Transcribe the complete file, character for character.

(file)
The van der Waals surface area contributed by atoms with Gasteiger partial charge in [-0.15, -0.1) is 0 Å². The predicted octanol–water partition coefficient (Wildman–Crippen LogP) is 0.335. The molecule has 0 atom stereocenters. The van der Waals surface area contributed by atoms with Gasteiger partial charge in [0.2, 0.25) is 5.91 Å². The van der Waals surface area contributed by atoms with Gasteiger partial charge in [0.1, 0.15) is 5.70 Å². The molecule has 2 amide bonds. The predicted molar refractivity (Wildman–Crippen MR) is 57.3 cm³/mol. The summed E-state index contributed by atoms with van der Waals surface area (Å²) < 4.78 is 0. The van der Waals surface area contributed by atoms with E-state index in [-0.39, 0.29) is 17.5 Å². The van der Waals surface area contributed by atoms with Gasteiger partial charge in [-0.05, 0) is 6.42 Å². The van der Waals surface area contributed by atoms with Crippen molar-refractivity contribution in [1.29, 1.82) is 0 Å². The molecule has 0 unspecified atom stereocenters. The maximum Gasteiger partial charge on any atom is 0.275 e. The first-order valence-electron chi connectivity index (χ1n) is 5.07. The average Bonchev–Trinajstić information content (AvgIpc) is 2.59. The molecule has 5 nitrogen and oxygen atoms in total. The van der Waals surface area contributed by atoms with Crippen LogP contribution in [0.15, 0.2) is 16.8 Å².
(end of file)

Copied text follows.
The van der Waals surface area contributed by atoms with Gasteiger partial charge in [-0.15, -0.1) is 0 Å². The predicted octanol–water partition coefficient (Wildman–Crippen LogP) is 0.335. The molecule has 0 atom stereocenters. The van der Waals surface area contributed by atoms with Gasteiger partial charge in [0.2, 0.25) is 5.91 Å². The van der Waals surface area contributed by atoms with Gasteiger partial charge in [0.1, 0.15) is 5.70 Å². The molecule has 2 amide bonds. The predicted molar refractivity (Wildman–Crippen MR) is 57.3 cm³/mol. The summed E-state index contributed by atoms with van der Waals surface area (Å²) < 4.78 is 0. The van der Waals surface area contributed by atoms with E-state index in [-0.39, 0.29) is 17.5 Å². The van der Waals surface area contributed by atoms with Gasteiger partial charge in [-0.05, 0) is 6.42 Å². The van der Waals surface area contributed by atoms with Crippen molar-refractivity contribution in [1.29, 1.82) is 0 Å². The molecule has 0 unspecified atom stereocenters. The maximum Gasteiger partial charge on any atom is 0.275 e. The first-order valence-electron chi connectivity index (χ1n) is 5.07. The average Bonchev–Trinajstić information content (AvgIpc) is 2.59. The molecule has 5 nitrogen and oxygen atoms in total. The van der Waals surface area contributed by atoms with Crippen LogP contribution in [0.15, 0.2) is 16.8 Å².